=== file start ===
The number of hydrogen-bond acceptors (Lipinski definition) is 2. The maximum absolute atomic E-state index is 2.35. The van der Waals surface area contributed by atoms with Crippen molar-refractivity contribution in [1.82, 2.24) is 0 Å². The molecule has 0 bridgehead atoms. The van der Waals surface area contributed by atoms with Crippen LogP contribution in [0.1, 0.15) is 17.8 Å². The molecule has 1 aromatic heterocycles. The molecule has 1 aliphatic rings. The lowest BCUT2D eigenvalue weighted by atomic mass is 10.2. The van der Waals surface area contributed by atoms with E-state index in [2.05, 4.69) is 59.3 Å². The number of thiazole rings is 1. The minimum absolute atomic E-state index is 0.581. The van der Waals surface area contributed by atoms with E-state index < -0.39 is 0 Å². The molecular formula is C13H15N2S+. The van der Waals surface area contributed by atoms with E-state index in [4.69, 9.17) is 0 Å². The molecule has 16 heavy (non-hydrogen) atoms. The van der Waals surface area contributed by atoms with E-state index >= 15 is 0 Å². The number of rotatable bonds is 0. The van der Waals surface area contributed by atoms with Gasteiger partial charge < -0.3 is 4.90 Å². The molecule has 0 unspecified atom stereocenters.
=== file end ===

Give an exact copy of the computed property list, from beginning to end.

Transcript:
The number of hydrogen-bond acceptors (Lipinski definition) is 2. The maximum absolute atomic E-state index is 2.35. The van der Waals surface area contributed by atoms with Crippen molar-refractivity contribution in [1.82, 2.24) is 0 Å². The molecule has 0 bridgehead atoms. The van der Waals surface area contributed by atoms with Crippen LogP contribution in [0.1, 0.15) is 17.8 Å². The molecule has 1 aromatic heterocycles. The molecule has 1 aliphatic rings. The lowest BCUT2D eigenvalue weighted by atomic mass is 10.2. The van der Waals surface area contributed by atoms with E-state index in [2.05, 4.69) is 59.3 Å². The number of thiazole rings is 1. The minimum absolute atomic E-state index is 0.581. The van der Waals surface area contributed by atoms with E-state index < -0.39 is 0 Å². The molecular formula is C13H15N2S+. The van der Waals surface area contributed by atoms with E-state index in [4.69, 9.17) is 0 Å². The molecule has 16 heavy (non-hydrogen) atoms. The van der Waals surface area contributed by atoms with E-state index >= 15 is 0 Å². The number of rotatable bonds is 0. The van der Waals surface area contributed by atoms with Gasteiger partial charge < -0.3 is 4.90 Å². The molecule has 0 unspecified atom stereocenters.